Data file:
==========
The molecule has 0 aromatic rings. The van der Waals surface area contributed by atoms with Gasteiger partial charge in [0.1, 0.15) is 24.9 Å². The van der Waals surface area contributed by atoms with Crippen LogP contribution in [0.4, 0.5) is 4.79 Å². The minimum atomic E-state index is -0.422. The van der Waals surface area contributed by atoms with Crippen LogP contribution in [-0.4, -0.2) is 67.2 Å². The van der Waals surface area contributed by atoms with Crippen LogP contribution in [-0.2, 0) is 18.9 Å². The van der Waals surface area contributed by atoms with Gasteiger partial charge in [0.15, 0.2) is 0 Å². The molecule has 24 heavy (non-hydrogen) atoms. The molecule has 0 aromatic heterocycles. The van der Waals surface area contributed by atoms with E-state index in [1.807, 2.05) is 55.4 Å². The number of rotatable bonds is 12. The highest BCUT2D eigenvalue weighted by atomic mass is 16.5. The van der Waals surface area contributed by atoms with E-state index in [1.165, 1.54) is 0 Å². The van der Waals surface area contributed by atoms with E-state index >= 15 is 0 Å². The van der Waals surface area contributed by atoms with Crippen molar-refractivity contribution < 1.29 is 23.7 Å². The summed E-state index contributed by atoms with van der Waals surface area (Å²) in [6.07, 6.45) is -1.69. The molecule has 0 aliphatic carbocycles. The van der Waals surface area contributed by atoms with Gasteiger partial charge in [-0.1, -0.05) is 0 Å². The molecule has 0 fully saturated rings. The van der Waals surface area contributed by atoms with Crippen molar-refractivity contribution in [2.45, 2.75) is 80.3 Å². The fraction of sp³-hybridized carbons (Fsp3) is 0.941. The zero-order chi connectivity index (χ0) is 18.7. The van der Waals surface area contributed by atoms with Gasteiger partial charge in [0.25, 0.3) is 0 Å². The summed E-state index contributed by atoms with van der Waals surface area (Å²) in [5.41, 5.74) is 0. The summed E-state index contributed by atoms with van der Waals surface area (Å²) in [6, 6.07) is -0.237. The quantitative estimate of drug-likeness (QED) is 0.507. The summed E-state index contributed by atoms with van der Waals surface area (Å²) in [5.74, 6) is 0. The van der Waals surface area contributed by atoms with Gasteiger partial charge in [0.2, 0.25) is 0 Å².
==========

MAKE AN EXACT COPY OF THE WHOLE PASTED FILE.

The molecule has 0 aromatic rings. The van der Waals surface area contributed by atoms with Gasteiger partial charge in [0.1, 0.15) is 24.9 Å². The van der Waals surface area contributed by atoms with Crippen LogP contribution in [0.4, 0.5) is 4.79 Å². The minimum atomic E-state index is -0.422. The van der Waals surface area contributed by atoms with Crippen LogP contribution in [-0.4, -0.2) is 67.2 Å². The van der Waals surface area contributed by atoms with Crippen LogP contribution in [-0.2, 0) is 18.9 Å². The van der Waals surface area contributed by atoms with Gasteiger partial charge in [0.15, 0.2) is 0 Å². The molecule has 24 heavy (non-hydrogen) atoms. The molecule has 0 aromatic heterocycles. The van der Waals surface area contributed by atoms with E-state index in [1.807, 2.05) is 55.4 Å². The number of rotatable bonds is 12. The highest BCUT2D eigenvalue weighted by atomic mass is 16.5. The van der Waals surface area contributed by atoms with E-state index in [1.165, 1.54) is 0 Å². The van der Waals surface area contributed by atoms with E-state index >= 15 is 0 Å². The van der Waals surface area contributed by atoms with Crippen molar-refractivity contribution < 1.29 is 23.7 Å². The summed E-state index contributed by atoms with van der Waals surface area (Å²) in [6.07, 6.45) is -1.69. The molecule has 0 aliphatic carbocycles. The van der Waals surface area contributed by atoms with Gasteiger partial charge in [-0.1, -0.05) is 0 Å². The molecule has 0 fully saturated rings. The van der Waals surface area contributed by atoms with Crippen molar-refractivity contribution in [2.45, 2.75) is 80.3 Å². The fraction of sp³-hybridized carbons (Fsp3) is 0.941. The zero-order chi connectivity index (χ0) is 18.7. The van der Waals surface area contributed by atoms with Gasteiger partial charge in [0.25, 0.3) is 0 Å². The summed E-state index contributed by atoms with van der Waals surface area (Å²) in [5.41, 5.74) is 0. The summed E-state index contributed by atoms with van der Waals surface area (Å²) in [6, 6.07) is -0.237. The quantitative estimate of drug-likeness (QED) is 0.507. The summed E-state index contributed by atoms with van der Waals surface area (Å²) in [5.74, 6) is 0. The van der Waals surface area contributed by atoms with Gasteiger partial charge in [0.2, 0.25) is 0 Å².